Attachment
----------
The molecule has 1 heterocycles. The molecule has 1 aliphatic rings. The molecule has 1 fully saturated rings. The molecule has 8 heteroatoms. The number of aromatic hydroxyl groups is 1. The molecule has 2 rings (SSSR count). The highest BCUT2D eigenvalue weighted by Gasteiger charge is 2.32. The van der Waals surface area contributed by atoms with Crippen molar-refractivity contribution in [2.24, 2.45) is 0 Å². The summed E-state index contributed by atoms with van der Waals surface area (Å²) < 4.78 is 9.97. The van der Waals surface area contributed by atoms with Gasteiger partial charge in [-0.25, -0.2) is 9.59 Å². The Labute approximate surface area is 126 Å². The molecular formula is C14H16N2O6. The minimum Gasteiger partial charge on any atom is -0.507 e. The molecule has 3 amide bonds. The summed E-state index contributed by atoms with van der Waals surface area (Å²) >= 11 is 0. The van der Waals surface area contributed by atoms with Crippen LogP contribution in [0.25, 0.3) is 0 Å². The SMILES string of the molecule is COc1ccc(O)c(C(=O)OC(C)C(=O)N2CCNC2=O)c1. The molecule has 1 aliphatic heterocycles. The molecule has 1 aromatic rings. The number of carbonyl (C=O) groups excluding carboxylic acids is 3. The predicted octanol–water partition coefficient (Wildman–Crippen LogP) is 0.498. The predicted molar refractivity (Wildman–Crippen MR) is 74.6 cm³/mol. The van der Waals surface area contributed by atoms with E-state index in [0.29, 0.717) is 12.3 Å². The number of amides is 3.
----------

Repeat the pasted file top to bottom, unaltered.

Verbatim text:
The molecule has 1 heterocycles. The molecule has 1 aliphatic rings. The molecule has 1 fully saturated rings. The molecule has 8 heteroatoms. The number of aromatic hydroxyl groups is 1. The molecule has 2 rings (SSSR count). The highest BCUT2D eigenvalue weighted by Gasteiger charge is 2.32. The van der Waals surface area contributed by atoms with Crippen molar-refractivity contribution in [2.24, 2.45) is 0 Å². The summed E-state index contributed by atoms with van der Waals surface area (Å²) < 4.78 is 9.97. The van der Waals surface area contributed by atoms with Gasteiger partial charge in [-0.25, -0.2) is 9.59 Å². The Labute approximate surface area is 126 Å². The molecular formula is C14H16N2O6. The minimum Gasteiger partial charge on any atom is -0.507 e. The molecule has 3 amide bonds. The summed E-state index contributed by atoms with van der Waals surface area (Å²) >= 11 is 0. The van der Waals surface area contributed by atoms with Crippen LogP contribution in [0.25, 0.3) is 0 Å². The SMILES string of the molecule is COc1ccc(O)c(C(=O)OC(C)C(=O)N2CCNC2=O)c1. The molecule has 1 aliphatic heterocycles. The molecule has 1 aromatic rings. The number of carbonyl (C=O) groups excluding carboxylic acids is 3. The predicted octanol–water partition coefficient (Wildman–Crippen LogP) is 0.498. The predicted molar refractivity (Wildman–Crippen MR) is 74.6 cm³/mol. The van der Waals surface area contributed by atoms with E-state index in [0.29, 0.717) is 12.3 Å². The number of amides is 3.